The Federal Government’s “landmark national public consultation” asking views on private health insurance and how they think it can deliver better value for money for patients closes this Friday. Here’s the survey and some vital background reading before you fill it out. Health Minister Sussan Ley has also been holding “targeted consultations” with a variety of stakeholders – including private health insurers, hospitals, doctors and consumer and health representatives – based on an issues paper published by the Health Department.
As this Guardian Australia article points out, there’s grave concern that the government is laying the groundwork for changes in the sector that could jeopardise the universality of the Australian health system.
Thanks to John Menadue for permission to cross-post this letter, sent last month to the Minister and posted on his Pearls & Irritations blog.
19 November 2015
Hon Sussan Ley M.P.,
Minister for Health,
(I have signed this letter on my behalf and also on behalf of the people listed below. I will be posting this ‘open letter’ on my blog early next week.)
We are pleased to see that you are canvassing community and expert views on private health insurance.
In discussing the community survey, recently on the ABC Breakfast Program, you said “We support the public system for those who can’t afford private health”.
That is a long way from the idea of universal mutual support that has underpinned Medicare and public hospital arrangements. It assumes, incorrectly, that private health insurance, and the associated subsidised access to private hospitals, is something Australians see as desirable if only they could afford it.
As you know, about half of Australians do not hold private health insurance. Many are driven to hold it by the Medicare Levy Surcharge – a coercive instrument that has little to do with choice. You would also be aware that 200 000 taxpayers pay the surcharge, rather than holding private insurance, even though almost all of them would be financially better off taking the cheapest hospital cover.
For many, the main attraction of public hospitals is not that they are “free”, but rather that they offer a high standard of care. Most importantly the funding system for public hospitals, unlike the funding for private hospitals, does not carry an incentive for over-servicing. There is growing community awareness of the risks of over-diagnosis and of over-servicing.
Some others, particularly older wealthy people whose income is below the MLS threshold, do the sums and work out that their best bet is to draw on their savings to finance any needed private hospitalisation, secure in the knowledge that if they need acute care they are served by public hospitals. In doing this they miss out on the subsidies, the benefits of which go to pay for high administrative costs and the cross-subsidies associated with adverse selection. Thanks in part to superannuation, households with people in the 65-74 age range, have on average $500,000 in financial assets.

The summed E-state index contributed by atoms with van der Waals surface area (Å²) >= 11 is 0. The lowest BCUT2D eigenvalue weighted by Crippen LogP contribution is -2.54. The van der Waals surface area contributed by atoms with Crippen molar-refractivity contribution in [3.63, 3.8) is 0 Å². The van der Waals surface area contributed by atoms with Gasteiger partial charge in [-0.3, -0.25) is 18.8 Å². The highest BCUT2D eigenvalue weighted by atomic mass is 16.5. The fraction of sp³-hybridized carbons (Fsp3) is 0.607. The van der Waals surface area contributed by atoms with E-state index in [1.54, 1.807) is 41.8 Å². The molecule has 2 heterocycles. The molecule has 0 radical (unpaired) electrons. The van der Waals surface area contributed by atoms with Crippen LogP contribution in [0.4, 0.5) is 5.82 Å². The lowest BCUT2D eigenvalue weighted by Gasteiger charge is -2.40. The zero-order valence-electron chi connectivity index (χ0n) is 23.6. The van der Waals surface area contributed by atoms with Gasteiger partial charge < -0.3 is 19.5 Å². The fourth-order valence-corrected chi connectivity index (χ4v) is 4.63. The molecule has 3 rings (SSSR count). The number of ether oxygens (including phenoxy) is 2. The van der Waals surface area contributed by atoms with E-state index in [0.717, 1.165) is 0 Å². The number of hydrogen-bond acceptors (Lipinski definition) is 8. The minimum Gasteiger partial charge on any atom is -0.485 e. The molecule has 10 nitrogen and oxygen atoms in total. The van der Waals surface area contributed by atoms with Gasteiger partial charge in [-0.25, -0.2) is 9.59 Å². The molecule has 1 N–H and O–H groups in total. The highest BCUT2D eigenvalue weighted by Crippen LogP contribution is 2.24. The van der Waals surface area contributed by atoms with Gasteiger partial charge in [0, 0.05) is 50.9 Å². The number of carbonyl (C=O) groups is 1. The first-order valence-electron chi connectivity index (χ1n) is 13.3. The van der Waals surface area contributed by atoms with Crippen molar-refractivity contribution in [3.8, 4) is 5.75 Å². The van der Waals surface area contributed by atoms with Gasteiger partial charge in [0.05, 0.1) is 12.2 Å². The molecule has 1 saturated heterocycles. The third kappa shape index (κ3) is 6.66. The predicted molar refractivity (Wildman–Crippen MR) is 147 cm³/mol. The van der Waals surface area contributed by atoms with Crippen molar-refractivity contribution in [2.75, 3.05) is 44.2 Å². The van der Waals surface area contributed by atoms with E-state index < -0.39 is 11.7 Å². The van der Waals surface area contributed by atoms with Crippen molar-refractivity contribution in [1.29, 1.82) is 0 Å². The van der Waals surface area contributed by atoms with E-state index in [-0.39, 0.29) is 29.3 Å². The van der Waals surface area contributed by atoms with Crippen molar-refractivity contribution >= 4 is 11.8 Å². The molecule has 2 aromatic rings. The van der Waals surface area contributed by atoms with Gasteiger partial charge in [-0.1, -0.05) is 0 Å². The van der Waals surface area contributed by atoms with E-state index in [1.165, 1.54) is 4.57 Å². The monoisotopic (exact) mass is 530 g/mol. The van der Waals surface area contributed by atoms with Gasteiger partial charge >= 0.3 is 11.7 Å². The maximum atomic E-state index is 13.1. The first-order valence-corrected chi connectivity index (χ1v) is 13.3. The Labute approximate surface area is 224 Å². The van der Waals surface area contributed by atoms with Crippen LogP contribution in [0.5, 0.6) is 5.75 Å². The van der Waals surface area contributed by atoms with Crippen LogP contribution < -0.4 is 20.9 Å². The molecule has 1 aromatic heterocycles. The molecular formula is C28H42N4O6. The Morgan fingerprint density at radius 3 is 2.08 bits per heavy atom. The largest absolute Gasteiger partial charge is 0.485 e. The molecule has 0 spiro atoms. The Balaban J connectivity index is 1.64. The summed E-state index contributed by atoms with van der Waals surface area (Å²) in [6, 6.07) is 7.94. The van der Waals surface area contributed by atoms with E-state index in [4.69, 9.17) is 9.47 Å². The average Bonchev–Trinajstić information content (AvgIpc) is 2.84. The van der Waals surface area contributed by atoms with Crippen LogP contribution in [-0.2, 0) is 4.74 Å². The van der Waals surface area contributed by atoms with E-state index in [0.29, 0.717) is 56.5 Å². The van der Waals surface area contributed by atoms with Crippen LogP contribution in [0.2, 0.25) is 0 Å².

It is ironic that, in spite of your Party’s commitment to self-reliance, those who pay for their own private hospitalisation, or who pay their own dental bills, receive no support, while those who hand over responsibility to insurance corporations receive a 30 per cent subsidy or a generous tax incentive in the form of exemption from the MLS.
Then there are those community-minded people who value the idea of sharing their health care expenses with other Australians. They are morally repulsed by the idea of being corralled into the “gated community” of private health insurance. Also some people, aware of the way “charity” systems inevitably degenerate, see it as important that people with means who hold political influence have a stake in using and maintaining a high standard public hospital system.
You, and your fellow health ministers in the states and territories, fund and operate an excellent public hospital system. We hope you take pride in a public service that serves all Australians so well, and do not let it degenerate into a charity system. A way to prevent such degeneration would be to remove private hospitals’ de facto dependence on private insurance, and to bring them into the same funding arrangements as public hospitals, thus allowing them to provide the same high-standard of integrated care as public hospitals, allowing for remuneration models other than individual fee-for-service, and abolishing any suggestion that Australia has two health care systems – one for the affluent and one for those who are less fortunate.
Kerry Goulston, Emeritus Professor, Medicine, USyd
Ian McAuley, Adjunct Lecturer, Canberra University
Jennifer Doggett, Health Consultant,
Stephen Leeder, Emeritus Professor of Public Health and Community Medicine, USyd.
Karen Willis, Associate Dean, Learning & Teaching, Faculty of Health Sciences, ACU
Arthur Chesterfield-Evans, Medical Practitioner and anti-tobacco activist
Sebastian Rosenberg, Senior Lecturer, Brain and Mind Centre, USYD
Jill White, Professor of Nursing and Midwifery, USYD
John Dwyer, Emeritus Professor of Medicine, UNSW
Fiona Armstrong, Executive Director, Climate and Health Alliance
Tony McBride, President, Australian Health Care Reform Alliance
Tim Woodruff, Vice President, Doctors’ Reform Society